They have a superb record of capital allocation.  For the most part, the excess cash flow that Glacier has generated has been used to make acquisitions.  The acquisitions have been successful, as they have been made at attractive prices with a high return on capital.  When they have not made acquisitions, the company has paid down debt, repurchased stock (though, importantly, only when the stock has been undervalued) and it pays a healthy dividend.

They've also shown an admirable streak of independent thinking.  For example, despite the omni-presence of the internet, and the many obvious advantages it offers to news consumers, many continue to enjoy reading dead-tree newspapers, and advertisers continue to find the medium useful, too.  In addition, the physical presence of such publications serves as a marketing vehicle to maintain brand awareness and to drive online activity.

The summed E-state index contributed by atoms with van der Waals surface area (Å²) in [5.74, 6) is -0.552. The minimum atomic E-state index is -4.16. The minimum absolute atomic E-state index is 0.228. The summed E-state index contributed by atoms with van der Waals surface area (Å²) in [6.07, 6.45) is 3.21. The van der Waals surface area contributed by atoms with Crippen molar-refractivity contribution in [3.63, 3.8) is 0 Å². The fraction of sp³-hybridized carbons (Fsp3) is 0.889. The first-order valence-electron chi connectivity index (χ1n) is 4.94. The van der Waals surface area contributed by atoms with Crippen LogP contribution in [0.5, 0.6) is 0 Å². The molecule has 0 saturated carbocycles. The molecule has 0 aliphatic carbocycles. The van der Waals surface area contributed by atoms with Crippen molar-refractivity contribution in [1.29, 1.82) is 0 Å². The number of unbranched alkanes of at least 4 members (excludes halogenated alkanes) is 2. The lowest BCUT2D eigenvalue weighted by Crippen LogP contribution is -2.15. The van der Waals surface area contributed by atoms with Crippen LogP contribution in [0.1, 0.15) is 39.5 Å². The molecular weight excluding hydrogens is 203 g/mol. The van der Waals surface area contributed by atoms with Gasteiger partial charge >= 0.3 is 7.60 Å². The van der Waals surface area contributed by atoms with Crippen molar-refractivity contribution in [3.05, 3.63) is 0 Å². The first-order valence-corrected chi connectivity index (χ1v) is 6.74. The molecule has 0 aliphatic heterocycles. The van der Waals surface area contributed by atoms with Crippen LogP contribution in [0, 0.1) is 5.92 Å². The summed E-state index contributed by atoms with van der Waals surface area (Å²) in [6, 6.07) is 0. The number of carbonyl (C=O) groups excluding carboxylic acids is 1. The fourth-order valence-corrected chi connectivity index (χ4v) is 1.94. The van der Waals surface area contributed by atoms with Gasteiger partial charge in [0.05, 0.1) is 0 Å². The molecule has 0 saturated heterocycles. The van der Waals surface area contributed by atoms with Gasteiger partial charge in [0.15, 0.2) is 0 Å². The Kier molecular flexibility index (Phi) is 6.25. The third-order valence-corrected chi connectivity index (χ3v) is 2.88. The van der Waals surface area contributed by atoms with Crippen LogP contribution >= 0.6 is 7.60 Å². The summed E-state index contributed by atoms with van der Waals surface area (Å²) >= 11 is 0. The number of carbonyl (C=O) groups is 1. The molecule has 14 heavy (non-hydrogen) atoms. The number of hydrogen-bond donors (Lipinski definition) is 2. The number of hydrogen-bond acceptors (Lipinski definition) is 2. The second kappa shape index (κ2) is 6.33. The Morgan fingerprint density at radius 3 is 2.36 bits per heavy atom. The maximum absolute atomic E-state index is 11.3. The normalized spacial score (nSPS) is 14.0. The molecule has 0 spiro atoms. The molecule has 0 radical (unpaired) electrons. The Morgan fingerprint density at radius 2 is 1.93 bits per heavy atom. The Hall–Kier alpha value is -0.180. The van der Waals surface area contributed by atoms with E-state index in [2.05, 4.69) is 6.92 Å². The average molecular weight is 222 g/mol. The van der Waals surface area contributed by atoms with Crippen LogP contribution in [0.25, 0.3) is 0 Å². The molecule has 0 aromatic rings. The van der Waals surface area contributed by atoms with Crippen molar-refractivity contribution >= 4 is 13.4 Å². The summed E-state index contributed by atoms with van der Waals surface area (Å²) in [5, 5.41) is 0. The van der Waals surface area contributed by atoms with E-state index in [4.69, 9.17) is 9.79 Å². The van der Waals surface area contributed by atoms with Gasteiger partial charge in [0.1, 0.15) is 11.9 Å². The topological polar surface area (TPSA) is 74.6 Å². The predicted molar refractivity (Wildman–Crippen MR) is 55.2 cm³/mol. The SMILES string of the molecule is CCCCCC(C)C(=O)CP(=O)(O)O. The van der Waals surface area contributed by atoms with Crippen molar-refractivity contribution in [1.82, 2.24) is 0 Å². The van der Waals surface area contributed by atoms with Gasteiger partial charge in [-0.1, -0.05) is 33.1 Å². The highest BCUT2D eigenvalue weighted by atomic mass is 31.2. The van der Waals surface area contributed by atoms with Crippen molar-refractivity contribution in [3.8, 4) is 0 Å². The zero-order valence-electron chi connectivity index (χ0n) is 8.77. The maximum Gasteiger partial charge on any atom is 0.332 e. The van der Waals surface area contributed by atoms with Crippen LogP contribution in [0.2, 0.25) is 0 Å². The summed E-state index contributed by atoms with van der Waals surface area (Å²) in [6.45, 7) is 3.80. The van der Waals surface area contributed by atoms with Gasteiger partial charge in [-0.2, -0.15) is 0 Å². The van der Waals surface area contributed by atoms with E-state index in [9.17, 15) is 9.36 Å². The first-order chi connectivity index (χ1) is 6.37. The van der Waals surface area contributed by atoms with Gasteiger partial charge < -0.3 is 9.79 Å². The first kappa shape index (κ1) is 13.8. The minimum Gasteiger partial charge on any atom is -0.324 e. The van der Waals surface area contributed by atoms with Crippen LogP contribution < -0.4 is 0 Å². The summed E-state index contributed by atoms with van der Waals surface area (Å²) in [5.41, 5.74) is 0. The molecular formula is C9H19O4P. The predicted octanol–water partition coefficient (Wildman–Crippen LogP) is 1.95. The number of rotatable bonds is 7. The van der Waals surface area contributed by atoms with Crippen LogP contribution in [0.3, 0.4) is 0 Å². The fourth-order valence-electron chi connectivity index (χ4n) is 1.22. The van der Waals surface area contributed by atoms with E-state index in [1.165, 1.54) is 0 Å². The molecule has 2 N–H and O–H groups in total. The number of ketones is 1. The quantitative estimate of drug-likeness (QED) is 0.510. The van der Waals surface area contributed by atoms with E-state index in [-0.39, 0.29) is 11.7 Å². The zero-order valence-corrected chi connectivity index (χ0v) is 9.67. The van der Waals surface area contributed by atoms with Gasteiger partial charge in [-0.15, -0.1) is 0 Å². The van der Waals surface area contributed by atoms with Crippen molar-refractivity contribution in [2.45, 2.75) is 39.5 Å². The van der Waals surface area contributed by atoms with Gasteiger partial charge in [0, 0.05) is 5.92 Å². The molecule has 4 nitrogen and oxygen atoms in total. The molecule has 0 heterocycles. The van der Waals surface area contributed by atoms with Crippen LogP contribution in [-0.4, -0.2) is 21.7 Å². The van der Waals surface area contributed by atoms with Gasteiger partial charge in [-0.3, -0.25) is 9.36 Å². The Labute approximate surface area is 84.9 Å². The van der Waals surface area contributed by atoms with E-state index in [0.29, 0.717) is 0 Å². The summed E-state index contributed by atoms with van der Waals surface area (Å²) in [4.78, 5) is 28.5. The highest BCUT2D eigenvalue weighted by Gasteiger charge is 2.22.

There's a noteworthy reason management consistently acts in the interests of shareholders: because they're owners too.  Indeed, Chairman Sam Grippo, CEO Jonathon Kennedy and one other Director together own 34% of Glacier's outstanding stock.


Glacier's maintenance capital expenditures are in the neighborhood of $5 million, so in 2011 free cash flow amounted to $0.44 per share.  The company's large acquisition of several Postmedia properties closed late in the year, so very little profit from the new purchase made it into 2011's final tally.  It would not be outlandish, then, to assume FCF of around $0.55 in 2012.  Net debt as of the first quarter of 2012 was $1.40 per share, giving the company an enterprise value of $3.50-3.70 or so at the stock's recent market price.  Conservatively projecting that Glacier generates $0.55 of FCF in 2012, $0.60 in 2013 and $0.65 in 2014, and assuming that the company does nothing but pay down debt, where would that leave shareholders at the end of that timeframe?